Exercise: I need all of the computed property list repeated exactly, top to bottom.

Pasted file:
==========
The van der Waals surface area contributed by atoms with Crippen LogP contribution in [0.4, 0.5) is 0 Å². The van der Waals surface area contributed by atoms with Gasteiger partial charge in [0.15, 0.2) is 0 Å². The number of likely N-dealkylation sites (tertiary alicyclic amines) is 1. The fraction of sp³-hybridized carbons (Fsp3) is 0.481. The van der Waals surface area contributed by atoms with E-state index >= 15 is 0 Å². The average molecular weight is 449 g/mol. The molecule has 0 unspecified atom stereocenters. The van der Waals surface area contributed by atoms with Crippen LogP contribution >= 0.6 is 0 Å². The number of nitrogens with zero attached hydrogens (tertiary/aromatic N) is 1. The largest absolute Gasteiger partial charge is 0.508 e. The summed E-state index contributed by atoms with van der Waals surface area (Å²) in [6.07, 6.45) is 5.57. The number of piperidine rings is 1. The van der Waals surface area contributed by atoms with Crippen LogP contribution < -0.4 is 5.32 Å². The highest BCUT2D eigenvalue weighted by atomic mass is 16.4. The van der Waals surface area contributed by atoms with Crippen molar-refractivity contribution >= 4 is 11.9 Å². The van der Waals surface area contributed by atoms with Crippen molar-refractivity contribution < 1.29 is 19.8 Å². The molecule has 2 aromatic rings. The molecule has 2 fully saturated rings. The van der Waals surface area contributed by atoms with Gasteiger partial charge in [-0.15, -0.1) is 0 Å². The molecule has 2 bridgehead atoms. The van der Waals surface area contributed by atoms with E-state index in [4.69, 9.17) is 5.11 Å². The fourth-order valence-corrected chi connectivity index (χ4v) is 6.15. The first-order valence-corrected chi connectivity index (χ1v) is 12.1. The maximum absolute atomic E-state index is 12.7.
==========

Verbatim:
The van der Waals surface area contributed by atoms with Crippen LogP contribution in [0.4, 0.5) is 0 Å². The van der Waals surface area contributed by atoms with Gasteiger partial charge in [0.15, 0.2) is 0 Å². The number of likely N-dealkylation sites (tertiary alicyclic amines) is 1. The fraction of sp³-hybridized carbons (Fsp3) is 0.481. The van der Waals surface area contributed by atoms with E-state index >= 15 is 0 Å². The average molecular weight is 449 g/mol. The molecule has 0 unspecified atom stereocenters. The van der Waals surface area contributed by atoms with Crippen LogP contribution >= 0.6 is 0 Å². The number of nitrogens with zero attached hydrogens (tertiary/aromatic N) is 1. The largest absolute Gasteiger partial charge is 0.508 e. The summed E-state index contributed by atoms with van der Waals surface area (Å²) in [6.07, 6.45) is 5.57. The number of piperidine rings is 1. The van der Waals surface area contributed by atoms with Crippen LogP contribution < -0.4 is 5.32 Å². The highest BCUT2D eigenvalue weighted by atomic mass is 16.4. The van der Waals surface area contributed by atoms with Crippen molar-refractivity contribution >= 4 is 11.9 Å². The van der Waals surface area contributed by atoms with Crippen molar-refractivity contribution < 1.29 is 19.8 Å². The molecule has 2 aromatic rings. The molecule has 2 fully saturated rings. The van der Waals surface area contributed by atoms with Gasteiger partial charge in [-0.15, -0.1) is 0 Å². The molecule has 2 bridgehead atoms. The van der Waals surface area contributed by atoms with E-state index in [4.69, 9.17) is 5.11 Å². The fourth-order valence-corrected chi connectivity index (χ4v) is 6.15. The first-order valence-corrected chi connectivity index (χ1v) is 12.1. The maximum absolute atomic E-state index is 12.7.